Aquilinus's cohort arrived in time to march on Nemus Cruentum. As they began to penetrate the wood, they encountered the Chatti in force – wild beserkers who frothed black bile at the mouth and bled from their glowing red eyes. They began to come in greater numbers, led to battle by a great chieftain who rode upon a giant boar and wielded a massive maul. Aquilinus faced off against the chieftain, knocking him from his mount handily. Raetus peppered the charging beast with arrows until it dropped dead, digging a deep furrow in the forest soil in its final charge.
At the rear of the force was a great cauldron whose contents were stirred and fed to the Chatti by a hooded Druid. This potion drove the warriors into their battle-rages, twisting their features into something feral and supernatural. Most significantly to the Romans, the Druid carried the legion's Eagle as a staff, and they witnessed a number of the missing soldiers of the Prima Cohors being bled into the cauldron to fuel its magic. The Druid himself was protected by black-cloaked warrior women who fought and screamed like wild harpies, but when they were cut down, he drank more deeply of his brew than any of his warriors had, and his form bulged and grew until he towered over them all, a misshapen and maddened brute who claimed many lives.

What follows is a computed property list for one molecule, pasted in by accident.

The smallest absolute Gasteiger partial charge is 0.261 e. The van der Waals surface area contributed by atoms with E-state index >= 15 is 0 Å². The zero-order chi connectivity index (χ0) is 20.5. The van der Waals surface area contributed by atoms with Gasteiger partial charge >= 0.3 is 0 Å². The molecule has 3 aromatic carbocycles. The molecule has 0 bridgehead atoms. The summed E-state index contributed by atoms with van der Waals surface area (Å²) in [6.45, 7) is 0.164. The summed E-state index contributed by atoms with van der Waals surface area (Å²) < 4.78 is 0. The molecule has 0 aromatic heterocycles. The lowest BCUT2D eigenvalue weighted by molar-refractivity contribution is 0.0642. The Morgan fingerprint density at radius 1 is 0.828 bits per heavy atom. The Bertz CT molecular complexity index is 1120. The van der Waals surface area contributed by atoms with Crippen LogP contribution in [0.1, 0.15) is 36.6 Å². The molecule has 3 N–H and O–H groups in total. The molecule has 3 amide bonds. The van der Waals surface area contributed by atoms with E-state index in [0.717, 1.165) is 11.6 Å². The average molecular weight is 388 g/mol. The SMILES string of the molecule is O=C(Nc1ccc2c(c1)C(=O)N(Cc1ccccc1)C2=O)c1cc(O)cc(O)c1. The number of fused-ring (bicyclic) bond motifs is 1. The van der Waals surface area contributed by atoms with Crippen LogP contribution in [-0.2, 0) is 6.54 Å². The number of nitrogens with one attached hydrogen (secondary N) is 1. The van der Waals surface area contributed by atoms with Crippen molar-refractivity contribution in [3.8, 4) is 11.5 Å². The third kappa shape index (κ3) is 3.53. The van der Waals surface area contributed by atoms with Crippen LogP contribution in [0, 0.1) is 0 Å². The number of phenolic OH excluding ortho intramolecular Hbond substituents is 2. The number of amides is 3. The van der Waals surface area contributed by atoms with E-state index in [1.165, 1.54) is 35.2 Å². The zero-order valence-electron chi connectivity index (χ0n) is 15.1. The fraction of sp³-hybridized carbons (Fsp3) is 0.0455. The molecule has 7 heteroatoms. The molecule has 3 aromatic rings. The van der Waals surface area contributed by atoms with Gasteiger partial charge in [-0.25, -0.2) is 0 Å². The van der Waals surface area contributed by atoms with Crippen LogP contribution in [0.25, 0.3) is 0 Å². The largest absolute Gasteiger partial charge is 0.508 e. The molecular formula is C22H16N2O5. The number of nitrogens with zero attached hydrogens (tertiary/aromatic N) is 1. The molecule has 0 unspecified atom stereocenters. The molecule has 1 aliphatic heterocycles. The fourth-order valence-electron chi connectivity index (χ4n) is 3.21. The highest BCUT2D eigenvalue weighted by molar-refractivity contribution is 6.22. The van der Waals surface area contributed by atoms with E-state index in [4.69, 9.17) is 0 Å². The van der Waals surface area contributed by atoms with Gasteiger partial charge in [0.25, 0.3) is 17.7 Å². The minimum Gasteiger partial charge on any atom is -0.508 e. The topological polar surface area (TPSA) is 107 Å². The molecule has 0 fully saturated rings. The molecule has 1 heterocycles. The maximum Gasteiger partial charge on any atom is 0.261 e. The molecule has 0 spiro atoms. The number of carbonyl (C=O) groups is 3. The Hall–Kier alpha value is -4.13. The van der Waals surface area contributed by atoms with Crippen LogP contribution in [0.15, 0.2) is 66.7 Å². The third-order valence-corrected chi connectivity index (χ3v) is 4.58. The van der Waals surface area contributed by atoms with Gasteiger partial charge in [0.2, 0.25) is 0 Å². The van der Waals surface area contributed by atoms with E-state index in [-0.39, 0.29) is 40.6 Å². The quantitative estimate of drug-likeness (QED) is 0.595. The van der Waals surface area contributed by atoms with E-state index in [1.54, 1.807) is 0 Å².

However, the Legion carried the day. The Druid-beast was slain, leaving the ruined corpse of a withered old man. They freed the Druid's prisoners, who included the Aquilifer, Autronius Nerva, next in line to be sacrificed for the Druid's potion. Though battered and barely conscious, Nerva was able to answer the question Aquilinus asked him, "Where is the Legate? Where is Iustus Taenaris?" Nerva raised his arm, wearily pointing at a pole suspended over the cauldron, where Taenaris's severed head stared back at them.
Aquilinus and Raetus returned to Arboraeum in victory, but their spirits were darkened. More troops would need to be requested from Rome to replace the soldiers yet unaccounted for. If the Chatti were able to defeat the Prima Cohors, elite soldiers of the Legion, what numbers must still lurk in the Nemus Cruentum, and what dark powers were they able to draw upon to secure such a victory?
*760 AUC (7 AD)